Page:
Rapid Development of Rival World Cities

The 12 May 2011 edition of the ‘New Civil Engineer’ brought attention to the recent report by McKinsey Global Institute concerning the growth and economic importance of world cities. This report (PDF of the Executive Summary below) discusses the challenges faced by western cities, due to the rise of Latin America, India and China.

MGI_urban_world_exec_summary

Transport is considered to be one of the vital factors in the competition between these cities, and future planning and investment will be critical in the fortunes of the megacities.

The trends highlighted by McKinsey give food for though for transport planners:

  • 600 cities, containing 1/5 of the world population, could be generating 60% of world GDP by 2025;
  • Foreign Direct Investment (FDI) is likely to continue to be centered on cities;
  • the population of these 600 cities will be growing at 1.6 times the overall rate of world population;
  • the fastest population and economic growth will be in the ‘middleweight’ cities not the current leaders;
  • ageing populations will be a feature of cities all over the world (not just in the west); and
  • average household size will continue to decline, increasing pressures for new housing.

One telling comment from the report is as follows:

“Without skillful planning and management, cities run the risk of diseconomies — such as congestion and pollution—starting to outweigh scale benefits, leading to a deteriorating quality of life and a loss of economic dynamism.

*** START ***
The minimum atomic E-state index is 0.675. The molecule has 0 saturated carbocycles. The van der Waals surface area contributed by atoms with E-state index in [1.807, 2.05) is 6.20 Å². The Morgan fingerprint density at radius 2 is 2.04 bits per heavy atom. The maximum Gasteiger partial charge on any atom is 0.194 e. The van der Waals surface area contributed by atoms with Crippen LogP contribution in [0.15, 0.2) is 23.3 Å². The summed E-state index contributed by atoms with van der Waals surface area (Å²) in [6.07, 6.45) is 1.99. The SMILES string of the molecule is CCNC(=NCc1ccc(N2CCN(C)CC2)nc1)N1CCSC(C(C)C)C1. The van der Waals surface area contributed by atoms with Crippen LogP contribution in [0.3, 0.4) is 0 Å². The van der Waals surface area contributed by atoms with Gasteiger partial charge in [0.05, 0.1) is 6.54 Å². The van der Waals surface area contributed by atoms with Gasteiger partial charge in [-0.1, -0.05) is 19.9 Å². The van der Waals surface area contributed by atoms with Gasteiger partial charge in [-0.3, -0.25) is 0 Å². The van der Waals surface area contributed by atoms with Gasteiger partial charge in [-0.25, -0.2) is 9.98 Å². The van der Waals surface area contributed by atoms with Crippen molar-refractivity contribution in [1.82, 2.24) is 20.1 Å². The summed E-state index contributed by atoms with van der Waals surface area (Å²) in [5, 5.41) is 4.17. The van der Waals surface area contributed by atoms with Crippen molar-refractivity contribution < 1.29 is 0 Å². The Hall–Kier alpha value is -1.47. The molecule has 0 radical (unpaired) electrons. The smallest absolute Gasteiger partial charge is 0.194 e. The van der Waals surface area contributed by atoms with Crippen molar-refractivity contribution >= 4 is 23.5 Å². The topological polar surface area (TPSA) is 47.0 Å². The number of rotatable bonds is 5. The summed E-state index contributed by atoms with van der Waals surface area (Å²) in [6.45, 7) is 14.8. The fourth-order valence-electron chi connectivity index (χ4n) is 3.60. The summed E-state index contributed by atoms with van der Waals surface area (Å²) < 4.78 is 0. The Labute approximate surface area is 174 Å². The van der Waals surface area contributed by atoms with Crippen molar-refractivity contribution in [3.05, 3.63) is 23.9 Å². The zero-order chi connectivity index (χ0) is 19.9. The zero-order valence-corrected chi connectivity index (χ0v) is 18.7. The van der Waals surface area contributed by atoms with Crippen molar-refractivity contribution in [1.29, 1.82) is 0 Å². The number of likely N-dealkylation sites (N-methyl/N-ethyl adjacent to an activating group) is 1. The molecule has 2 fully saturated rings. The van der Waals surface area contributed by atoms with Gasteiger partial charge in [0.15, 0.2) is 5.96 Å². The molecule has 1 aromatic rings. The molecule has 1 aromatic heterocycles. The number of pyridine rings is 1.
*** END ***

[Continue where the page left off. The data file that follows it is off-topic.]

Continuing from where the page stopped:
The decline in importance of megacities is neither inevitable nor irreversible. Cities can move decisively to tackle infrastructure gaps, improve planning, foster highproductivity jobs, and overcome these diseconomies.”

London is the 10th largest city in the world by population. According to NCE, London’s investment in transport in 2007/8 was £195 per capita. For the whole of the UK the figure was only £100. This perhaps highlights the regional imbalances in infrastructure spending which will be maintained during the construction of Crossrail. However, the McKinsey report highlights the disproportional contribution of cities to national GDP. So, it can be argued that investing in London is good for the whole country, since the economic benefits per £1 of investment are relatively high.

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About djtplan

Independent Transport Planner
This entry was posted in Transport Planning, World Cities. Bookmark the permalink.

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